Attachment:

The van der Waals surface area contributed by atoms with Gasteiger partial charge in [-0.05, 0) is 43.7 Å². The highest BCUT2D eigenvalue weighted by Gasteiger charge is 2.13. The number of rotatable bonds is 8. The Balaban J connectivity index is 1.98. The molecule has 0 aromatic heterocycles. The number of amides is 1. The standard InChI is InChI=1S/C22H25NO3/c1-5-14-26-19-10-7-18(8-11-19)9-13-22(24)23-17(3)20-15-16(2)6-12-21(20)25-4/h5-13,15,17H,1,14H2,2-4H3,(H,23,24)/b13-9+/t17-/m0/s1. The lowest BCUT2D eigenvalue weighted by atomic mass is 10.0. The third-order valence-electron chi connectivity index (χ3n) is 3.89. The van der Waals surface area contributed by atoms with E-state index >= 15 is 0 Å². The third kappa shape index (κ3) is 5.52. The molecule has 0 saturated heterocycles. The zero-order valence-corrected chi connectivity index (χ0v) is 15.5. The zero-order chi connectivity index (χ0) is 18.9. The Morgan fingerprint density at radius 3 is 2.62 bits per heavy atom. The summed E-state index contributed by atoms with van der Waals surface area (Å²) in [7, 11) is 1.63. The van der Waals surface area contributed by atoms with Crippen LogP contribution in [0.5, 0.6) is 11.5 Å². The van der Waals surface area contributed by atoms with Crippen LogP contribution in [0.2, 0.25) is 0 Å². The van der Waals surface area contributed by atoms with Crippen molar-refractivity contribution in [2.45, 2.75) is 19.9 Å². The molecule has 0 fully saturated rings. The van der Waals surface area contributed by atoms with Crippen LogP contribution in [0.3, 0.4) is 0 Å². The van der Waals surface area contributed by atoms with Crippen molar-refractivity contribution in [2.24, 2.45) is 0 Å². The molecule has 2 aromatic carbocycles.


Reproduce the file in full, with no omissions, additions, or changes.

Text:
The van der Waals surface area contributed by atoms with Gasteiger partial charge in [-0.05, 0) is 43.7 Å². The highest BCUT2D eigenvalue weighted by Gasteiger charge is 2.13. The number of rotatable bonds is 8. The Balaban J connectivity index is 1.98. The molecule has 0 aromatic heterocycles. The number of amides is 1. The standard InChI is InChI=1S/C22H25NO3/c1-5-14-26-19-10-7-18(8-11-19)9-13-22(24)23-17(3)20-15-16(2)6-12-21(20)25-4/h5-13,15,17H,1,14H2,2-4H3,(H,23,24)/b13-9+/t17-/m0/s1. The lowest BCUT2D eigenvalue weighted by atomic mass is 10.0. The third-order valence-electron chi connectivity index (χ3n) is 3.89. The van der Waals surface area contributed by atoms with E-state index >= 15 is 0 Å². The third kappa shape index (κ3) is 5.52. The molecule has 0 saturated heterocycles. The zero-order valence-corrected chi connectivity index (χ0v) is 15.5. The zero-order chi connectivity index (χ0) is 18.9. The Morgan fingerprint density at radius 3 is 2.62 bits per heavy atom. The summed E-state index contributed by atoms with van der Waals surface area (Å²) in [7, 11) is 1.63. The van der Waals surface area contributed by atoms with Crippen LogP contribution in [0.5, 0.6) is 11.5 Å². The van der Waals surface area contributed by atoms with Crippen LogP contribution in [0.2, 0.25) is 0 Å². The van der Waals surface area contributed by atoms with Crippen molar-refractivity contribution in [2.45, 2.75) is 19.9 Å². The molecule has 0 fully saturated rings. The van der Waals surface area contributed by atoms with Crippen LogP contribution in [0.3, 0.4) is 0 Å². The van der Waals surface area contributed by atoms with Crippen molar-refractivity contribution in [2.24, 2.45) is 0 Å². The molecule has 2 aromatic carbocycles.